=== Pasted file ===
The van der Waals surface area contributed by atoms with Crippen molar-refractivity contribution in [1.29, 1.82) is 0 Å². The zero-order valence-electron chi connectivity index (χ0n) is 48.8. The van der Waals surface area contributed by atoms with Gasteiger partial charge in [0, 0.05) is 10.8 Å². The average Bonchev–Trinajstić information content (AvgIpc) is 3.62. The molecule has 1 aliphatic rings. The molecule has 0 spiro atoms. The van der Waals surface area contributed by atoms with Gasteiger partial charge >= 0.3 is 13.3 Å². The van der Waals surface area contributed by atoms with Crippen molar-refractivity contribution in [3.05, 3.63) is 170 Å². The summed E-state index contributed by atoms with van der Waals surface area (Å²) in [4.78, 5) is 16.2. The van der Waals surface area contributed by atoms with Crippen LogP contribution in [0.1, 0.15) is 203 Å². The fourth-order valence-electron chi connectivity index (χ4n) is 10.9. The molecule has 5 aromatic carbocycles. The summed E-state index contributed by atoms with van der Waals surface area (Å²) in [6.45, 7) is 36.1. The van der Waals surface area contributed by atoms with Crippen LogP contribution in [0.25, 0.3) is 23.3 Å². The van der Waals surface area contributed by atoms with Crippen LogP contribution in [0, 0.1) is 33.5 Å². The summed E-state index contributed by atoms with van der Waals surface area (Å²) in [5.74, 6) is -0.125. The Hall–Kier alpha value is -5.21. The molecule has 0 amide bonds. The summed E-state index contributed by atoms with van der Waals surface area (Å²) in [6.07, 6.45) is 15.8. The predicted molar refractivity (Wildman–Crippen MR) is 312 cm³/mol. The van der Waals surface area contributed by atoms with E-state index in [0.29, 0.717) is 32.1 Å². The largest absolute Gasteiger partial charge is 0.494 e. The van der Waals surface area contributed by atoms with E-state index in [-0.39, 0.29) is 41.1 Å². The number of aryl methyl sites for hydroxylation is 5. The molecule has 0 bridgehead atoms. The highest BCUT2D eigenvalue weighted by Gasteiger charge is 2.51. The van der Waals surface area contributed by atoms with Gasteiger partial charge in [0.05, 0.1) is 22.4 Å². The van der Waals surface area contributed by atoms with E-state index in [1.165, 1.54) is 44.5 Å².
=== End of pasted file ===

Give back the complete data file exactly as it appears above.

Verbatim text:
The van der Waals surface area contributed by atoms with Crippen molar-refractivity contribution in [1.29, 1.82) is 0 Å². The zero-order valence-electron chi connectivity index (χ0n) is 48.8. The van der Waals surface area contributed by atoms with Gasteiger partial charge in [0, 0.05) is 10.8 Å². The average Bonchev–Trinajstić information content (AvgIpc) is 3.62. The molecule has 1 aliphatic rings. The molecule has 0 spiro atoms. The van der Waals surface area contributed by atoms with Gasteiger partial charge >= 0.3 is 13.3 Å². The van der Waals surface area contributed by atoms with Crippen molar-refractivity contribution in [3.05, 3.63) is 170 Å². The summed E-state index contributed by atoms with van der Waals surface area (Å²) in [4.78, 5) is 16.2. The van der Waals surface area contributed by atoms with Crippen LogP contribution in [0.1, 0.15) is 203 Å². The fourth-order valence-electron chi connectivity index (χ4n) is 10.9. The molecule has 5 aromatic carbocycles. The summed E-state index contributed by atoms with van der Waals surface area (Å²) in [6.45, 7) is 36.1. The van der Waals surface area contributed by atoms with Crippen LogP contribution in [0.25, 0.3) is 23.3 Å². The van der Waals surface area contributed by atoms with Crippen LogP contribution in [0, 0.1) is 33.5 Å². The summed E-state index contributed by atoms with van der Waals surface area (Å²) in [5.74, 6) is -0.125. The Hall–Kier alpha value is -5.21. The molecule has 0 amide bonds. The summed E-state index contributed by atoms with van der Waals surface area (Å²) in [6.07, 6.45) is 15.8. The predicted molar refractivity (Wildman–Crippen MR) is 312 cm³/mol. The van der Waals surface area contributed by atoms with E-state index in [0.29, 0.717) is 32.1 Å². The largest absolute Gasteiger partial charge is 0.494 e. The van der Waals surface area contributed by atoms with E-state index in [-0.39, 0.29) is 41.1 Å². The number of aryl methyl sites for hydroxylation is 5. The molecule has 0 bridgehead atoms. The highest BCUT2D eigenvalue weighted by Gasteiger charge is 2.51. The van der Waals surface area contributed by atoms with Gasteiger partial charge in [0.05, 0.1) is 22.4 Å². The van der Waals surface area contributed by atoms with E-state index in [1.165, 1.54) is 44.5 Å².